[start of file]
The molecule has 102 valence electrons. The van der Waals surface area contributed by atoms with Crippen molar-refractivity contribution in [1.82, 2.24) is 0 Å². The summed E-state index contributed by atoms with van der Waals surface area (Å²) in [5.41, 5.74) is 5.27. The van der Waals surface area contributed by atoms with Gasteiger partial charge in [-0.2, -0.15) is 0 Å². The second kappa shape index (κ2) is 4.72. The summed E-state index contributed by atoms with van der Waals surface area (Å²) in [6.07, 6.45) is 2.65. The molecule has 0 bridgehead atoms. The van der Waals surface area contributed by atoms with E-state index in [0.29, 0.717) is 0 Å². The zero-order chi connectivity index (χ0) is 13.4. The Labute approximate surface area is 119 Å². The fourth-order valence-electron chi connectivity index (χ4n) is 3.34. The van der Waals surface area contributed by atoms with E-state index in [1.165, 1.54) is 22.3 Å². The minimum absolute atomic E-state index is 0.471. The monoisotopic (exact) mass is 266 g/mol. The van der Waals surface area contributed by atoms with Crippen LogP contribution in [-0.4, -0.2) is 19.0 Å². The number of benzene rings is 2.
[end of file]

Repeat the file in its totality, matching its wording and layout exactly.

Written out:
The molecule has 102 valence electrons. The van der Waals surface area contributed by atoms with Crippen molar-refractivity contribution in [1.82, 2.24) is 0 Å². The summed E-state index contributed by atoms with van der Waals surface area (Å²) in [5.41, 5.74) is 5.27. The van der Waals surface area contributed by atoms with Gasteiger partial charge in [-0.2, -0.15) is 0 Å². The second kappa shape index (κ2) is 4.72. The summed E-state index contributed by atoms with van der Waals surface area (Å²) in [6.07, 6.45) is 2.65. The molecule has 0 bridgehead atoms. The van der Waals surface area contributed by atoms with E-state index in [0.29, 0.717) is 0 Å². The zero-order chi connectivity index (χ0) is 13.4. The Labute approximate surface area is 119 Å². The fourth-order valence-electron chi connectivity index (χ4n) is 3.34. The van der Waals surface area contributed by atoms with E-state index in [1.165, 1.54) is 22.3 Å². The minimum absolute atomic E-state index is 0.471. The monoisotopic (exact) mass is 266 g/mol. The van der Waals surface area contributed by atoms with Crippen LogP contribution in [-0.4, -0.2) is 19.0 Å². The number of benzene rings is 2.